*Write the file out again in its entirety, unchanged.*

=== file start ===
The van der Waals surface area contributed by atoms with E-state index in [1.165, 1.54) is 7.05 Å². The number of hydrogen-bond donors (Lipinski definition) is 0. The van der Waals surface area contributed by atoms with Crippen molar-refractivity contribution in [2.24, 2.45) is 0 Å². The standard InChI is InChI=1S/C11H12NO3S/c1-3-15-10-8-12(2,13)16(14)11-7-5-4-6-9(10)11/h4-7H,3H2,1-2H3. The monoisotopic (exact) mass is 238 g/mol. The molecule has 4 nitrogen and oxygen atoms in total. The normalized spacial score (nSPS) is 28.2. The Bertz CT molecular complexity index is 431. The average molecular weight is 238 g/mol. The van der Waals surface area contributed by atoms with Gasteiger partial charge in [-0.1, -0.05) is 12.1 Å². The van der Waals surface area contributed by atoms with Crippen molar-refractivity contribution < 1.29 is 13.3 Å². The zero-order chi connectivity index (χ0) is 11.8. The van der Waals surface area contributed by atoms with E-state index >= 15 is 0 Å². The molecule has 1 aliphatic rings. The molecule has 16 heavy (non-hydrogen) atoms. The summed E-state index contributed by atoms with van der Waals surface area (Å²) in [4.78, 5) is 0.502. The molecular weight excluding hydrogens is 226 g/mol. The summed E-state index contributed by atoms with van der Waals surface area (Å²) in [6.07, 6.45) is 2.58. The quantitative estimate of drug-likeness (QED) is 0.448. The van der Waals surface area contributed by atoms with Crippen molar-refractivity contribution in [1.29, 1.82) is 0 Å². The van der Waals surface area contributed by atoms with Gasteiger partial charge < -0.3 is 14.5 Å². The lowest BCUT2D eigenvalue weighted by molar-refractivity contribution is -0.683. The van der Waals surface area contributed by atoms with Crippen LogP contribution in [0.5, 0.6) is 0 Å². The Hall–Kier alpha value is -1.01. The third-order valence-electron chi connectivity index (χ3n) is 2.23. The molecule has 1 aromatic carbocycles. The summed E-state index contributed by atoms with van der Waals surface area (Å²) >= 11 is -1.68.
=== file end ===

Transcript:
The van der Waals surface area contributed by atoms with E-state index in [1.165, 1.54) is 7.05 Å². The number of hydrogen-bond donors (Lipinski definition) is 0. The van der Waals surface area contributed by atoms with Crippen molar-refractivity contribution in [2.24, 2.45) is 0 Å². The standard InChI is InChI=1S/C11H12NO3S/c1-3-15-10-8-12(2,13)16(14)11-7-5-4-6-9(10)11/h4-7H,3H2,1-2H3. The monoisotopic (exact) mass is 238 g/mol. The molecule has 4 nitrogen and oxygen atoms in total. The normalized spacial score (nSPS) is 28.2. The Bertz CT molecular complexity index is 431. The average molecular weight is 238 g/mol. The van der Waals surface area contributed by atoms with Gasteiger partial charge in [-0.1, -0.05) is 12.1 Å². The van der Waals surface area contributed by atoms with Crippen molar-refractivity contribution < 1.29 is 13.3 Å². The zero-order chi connectivity index (χ0) is 11.8. The van der Waals surface area contributed by atoms with E-state index >= 15 is 0 Å². The molecule has 1 aliphatic rings. The molecule has 16 heavy (non-hydrogen) atoms. The summed E-state index contributed by atoms with van der Waals surface area (Å²) in [4.78, 5) is 0.502. The molecular weight excluding hydrogens is 226 g/mol. The summed E-state index contributed by atoms with van der Waals surface area (Å²) in [6.07, 6.45) is 2.58. The quantitative estimate of drug-likeness (QED) is 0.448. The van der Waals surface area contributed by atoms with Crippen molar-refractivity contribution in [1.29, 1.82) is 0 Å². The van der Waals surface area contributed by atoms with Gasteiger partial charge < -0.3 is 14.5 Å². The lowest BCUT2D eigenvalue weighted by molar-refractivity contribution is -0.683. The van der Waals surface area contributed by atoms with Crippen LogP contribution in [0.5, 0.6) is 0 Å². The Hall–Kier alpha value is -1.01. The third-order valence-electron chi connectivity index (χ3n) is 2.23. The molecule has 1 aromatic carbocycles. The summed E-state index contributed by atoms with van der Waals surface area (Å²) >= 11 is -1.68.